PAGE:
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4 pages


Letter to her mother about her birthday the next day, friends leaving for Christmas break, and plans for traveling home.


3 Norfolk Terrace, Wellesley, Massachusetts, 13 December, 1910 Dear Mamma,- Tomorrow is my birthday! I will almost be there to celebrate it. I mean I will be almost there. My baggage is going and you know that is a part of me. After that is gone, I will have to live upon the air like an epiphyte until Thursday at five o’clock. Esther leaves at one o’clock Thursday and I am wondering how in the world I am going to get along four hours without her. [page 2] I think I’ll have to write to Florence - I’ve been so busy that I haven’t written her for two weeks. Last week I didn’t even send her a postal, but got Esther to send one in a spare moment. The poor girl must feel quite deserted. I started a letter this morning at last. For my birthday she sent me on of her pictures, - those she had taken last summer and never got. I didn’t know she had them. It is perfectly beautiful. I’ll bring it home with me so you can see it. The packing is all done I think except my nightdress, atomizer, etc. which I will need tonight. I don’t see how I can squeeze them in. I’m determined that my hand grips musn’t [mis-spelling: mustn’t] be heavy. I want three magazines and a powder [page 3] box in it, and as little else as possible. Esther just came in and brought me two beautiful red rosebuds for my birthday. They are beauties. Oh, here’s a joke. Oh that awful History quizz I was so worried about, I got “credit +.” That proves to a certainty that Miss Brown doesn’t know what she is doing. Miriam Grover was over to dinner with me tonight. I think you’ll be relieved to see that I at last know her. She is a perfectly lovely girl. Esther had company too. A queer thing happened Sunday. I was playing my “Christmas Joybells” for the girls and Elsie Pray suddenly announced that her Sunday school class sang it [page 4] Once at a Christmas entertainment. She said they marched in to the music, and everyone [deletion: says] thought it was the prettiest price in the service. Isn’t that strange? About coming on the Erie. I suppose you mean to arrive at 2.43. In that case I could come either by Dayton and Salamanca, B.R. & P. to Cuba, or P.R.R. to Olean. Nell goes on the B.R. & P. and K. Mayo on the Pennsylvania. On the Erie I would have to be alone. Naturally I don’t know which to do. You might be ready to advise me when I call up. But I hope the B. & S. will be all right. I have 52 miles of interchangeable mileage and about eight dollars in cash. Must stop now and go to bed. With lots of love, Mary.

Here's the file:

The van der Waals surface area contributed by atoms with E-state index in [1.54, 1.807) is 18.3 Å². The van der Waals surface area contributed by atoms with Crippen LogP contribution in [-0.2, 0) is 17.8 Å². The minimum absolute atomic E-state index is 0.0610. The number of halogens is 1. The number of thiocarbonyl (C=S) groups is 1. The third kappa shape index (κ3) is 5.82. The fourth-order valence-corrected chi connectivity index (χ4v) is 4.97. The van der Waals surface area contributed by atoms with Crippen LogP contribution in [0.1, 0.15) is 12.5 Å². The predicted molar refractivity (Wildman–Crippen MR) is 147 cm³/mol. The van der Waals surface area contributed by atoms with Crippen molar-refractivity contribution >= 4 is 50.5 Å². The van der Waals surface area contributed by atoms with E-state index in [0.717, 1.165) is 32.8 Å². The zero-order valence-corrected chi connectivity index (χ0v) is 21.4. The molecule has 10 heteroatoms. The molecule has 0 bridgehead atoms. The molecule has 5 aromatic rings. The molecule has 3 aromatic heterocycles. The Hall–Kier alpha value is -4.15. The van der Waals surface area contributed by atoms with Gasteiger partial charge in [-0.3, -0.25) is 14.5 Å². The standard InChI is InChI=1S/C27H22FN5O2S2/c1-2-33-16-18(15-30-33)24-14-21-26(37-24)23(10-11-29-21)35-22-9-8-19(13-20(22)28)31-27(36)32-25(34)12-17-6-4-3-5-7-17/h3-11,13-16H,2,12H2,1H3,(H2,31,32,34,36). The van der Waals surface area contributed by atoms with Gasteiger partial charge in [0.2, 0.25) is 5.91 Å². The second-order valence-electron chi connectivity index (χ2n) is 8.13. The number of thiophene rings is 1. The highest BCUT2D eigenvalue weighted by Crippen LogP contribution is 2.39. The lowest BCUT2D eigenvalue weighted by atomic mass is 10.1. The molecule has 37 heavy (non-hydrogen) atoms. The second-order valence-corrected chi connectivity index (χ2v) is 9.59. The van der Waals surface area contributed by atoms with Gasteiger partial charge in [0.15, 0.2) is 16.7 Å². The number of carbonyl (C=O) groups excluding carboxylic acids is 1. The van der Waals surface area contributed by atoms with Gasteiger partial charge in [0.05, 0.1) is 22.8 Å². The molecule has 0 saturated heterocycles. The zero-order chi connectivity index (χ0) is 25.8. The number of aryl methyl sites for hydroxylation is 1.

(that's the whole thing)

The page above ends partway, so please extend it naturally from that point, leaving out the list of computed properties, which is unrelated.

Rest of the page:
Wellesley, Massachusetts


Student Life


Birthdays; Travel

Letter from Mary Rosa, Wellesley, Massachusetts, to her mother, 1910 December 13



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